This is why I am in favor to titers rather than simply revaccinating any pet because you have proof of the anti bodies or not. Who knows how many pets have been given an ineffective vaccine due to mishandling or improper dose. Which is why there is a 10 day quarantine on almost all dog and cat bites.

  4. The lifespan of a feral cat even in a colony in usually limited. Therefore one rabies shot is probably sufficient if you go with the science of using titers to determine resistance to rabies infection. The issue here is the growing feral cat problem. Since no one knows who vaccinated or if the vaccine itself had been stored properly, outdated or given in a sufficient dose. With all these variables an indoor/outdoor cat could have became infected.

    • I have decided that this story might have been made up by anti-TNR campaigners such as the Hillsborough Veterinary Medical Society. I am going to write about that.

  5. Too bad you didn’t read the comments to those FOUR articles on that site.

    Here’s one such example where you could have learned something about reality instead of only what you choose to see:

    “300 tested positive for rabies. But 13,000 unknown exposures per year — that if they were not given shots, could have increased that count of “tested positive” to 13,000 a year (using the humans to verify if the cat was rabid or not). In most cat attacks they cannot find nor trap the animal again, so they have to presume it is rabid. If they don’t, then the human can die from rabies.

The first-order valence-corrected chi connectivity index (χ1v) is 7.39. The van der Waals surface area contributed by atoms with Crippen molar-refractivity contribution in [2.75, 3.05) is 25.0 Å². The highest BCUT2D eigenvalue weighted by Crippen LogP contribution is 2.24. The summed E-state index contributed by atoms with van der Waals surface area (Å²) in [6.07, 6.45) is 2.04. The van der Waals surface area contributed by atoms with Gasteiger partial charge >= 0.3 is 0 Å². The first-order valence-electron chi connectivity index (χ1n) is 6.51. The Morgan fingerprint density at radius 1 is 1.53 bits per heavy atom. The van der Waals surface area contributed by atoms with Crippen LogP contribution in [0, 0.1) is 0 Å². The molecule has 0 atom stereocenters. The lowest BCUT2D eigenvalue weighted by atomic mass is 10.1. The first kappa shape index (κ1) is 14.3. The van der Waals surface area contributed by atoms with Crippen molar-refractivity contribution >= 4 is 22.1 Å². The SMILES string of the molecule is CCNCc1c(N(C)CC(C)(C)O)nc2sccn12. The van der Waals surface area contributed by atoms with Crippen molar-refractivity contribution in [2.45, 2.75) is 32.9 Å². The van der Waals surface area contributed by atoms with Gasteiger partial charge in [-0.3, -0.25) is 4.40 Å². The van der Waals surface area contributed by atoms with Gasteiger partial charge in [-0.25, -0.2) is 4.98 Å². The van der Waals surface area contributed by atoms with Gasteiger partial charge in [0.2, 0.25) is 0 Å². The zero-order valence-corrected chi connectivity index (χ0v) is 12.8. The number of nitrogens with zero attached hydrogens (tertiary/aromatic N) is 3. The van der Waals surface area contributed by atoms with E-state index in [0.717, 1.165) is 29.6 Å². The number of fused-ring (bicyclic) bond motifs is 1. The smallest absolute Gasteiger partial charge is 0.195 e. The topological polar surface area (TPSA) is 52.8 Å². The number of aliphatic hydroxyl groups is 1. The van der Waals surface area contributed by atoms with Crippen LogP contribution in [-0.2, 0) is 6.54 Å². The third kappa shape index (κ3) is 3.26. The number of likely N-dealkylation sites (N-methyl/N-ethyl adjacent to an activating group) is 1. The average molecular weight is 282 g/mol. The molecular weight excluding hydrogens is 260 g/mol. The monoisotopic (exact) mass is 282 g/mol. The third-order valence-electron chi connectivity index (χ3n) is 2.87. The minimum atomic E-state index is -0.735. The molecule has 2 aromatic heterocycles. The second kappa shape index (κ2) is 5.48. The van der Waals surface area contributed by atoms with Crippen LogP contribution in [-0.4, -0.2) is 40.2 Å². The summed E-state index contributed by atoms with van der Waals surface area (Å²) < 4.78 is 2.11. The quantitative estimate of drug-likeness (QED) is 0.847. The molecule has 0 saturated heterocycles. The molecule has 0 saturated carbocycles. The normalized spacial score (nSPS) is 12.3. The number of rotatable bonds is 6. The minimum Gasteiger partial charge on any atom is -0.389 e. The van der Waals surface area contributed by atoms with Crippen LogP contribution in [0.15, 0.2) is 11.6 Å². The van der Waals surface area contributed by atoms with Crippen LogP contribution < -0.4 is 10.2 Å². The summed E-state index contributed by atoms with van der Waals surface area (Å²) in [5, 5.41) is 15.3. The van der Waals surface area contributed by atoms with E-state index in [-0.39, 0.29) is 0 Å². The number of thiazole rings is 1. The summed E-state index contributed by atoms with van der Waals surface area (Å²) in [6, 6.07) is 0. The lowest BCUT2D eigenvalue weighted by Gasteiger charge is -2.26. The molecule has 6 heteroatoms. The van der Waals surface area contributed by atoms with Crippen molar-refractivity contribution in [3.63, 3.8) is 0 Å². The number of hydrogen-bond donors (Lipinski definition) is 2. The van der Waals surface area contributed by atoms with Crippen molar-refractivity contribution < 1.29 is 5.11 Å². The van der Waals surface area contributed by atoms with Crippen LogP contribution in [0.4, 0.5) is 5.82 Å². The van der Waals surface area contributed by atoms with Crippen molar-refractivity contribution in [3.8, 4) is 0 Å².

[This comment was amended by Admin. I could have deleted the comment but despite the fact that the person is rude I want to address some of the issues that he mentions.]

    • The fact of the matter is that there are very few cases of humans getting rabies from feral cats. If feral cats were a genuine problem as you state and if feral cats were a genuine hazard to the level that you state then why are there no laws either local or federal which deals with this massive danger to human health and life?

      You love to exaggerate the dangers of feral cats because you love to kill them. By contrast, I like the truth, to look at reality and to see how we can deal with feral cats humanely and decently because we put them there.

      You consistently fail to take a humane approach to dealing with feral cats.To be honest, even your username, of which you have many (and you have many aliases) indicates how arrogant, biased and frankly nasty you are. You cannot state anything without being rude and insulting. It is beyond your capabilities. That is why I have deleted a part of your comment.

      I am sure that the comments that you refer to are written by people like you. People who like to kill feral cats.

    • A little titbit of info:

      There has not been a single case of a human contracting rabies from a cat in the past 40 years in the U.S.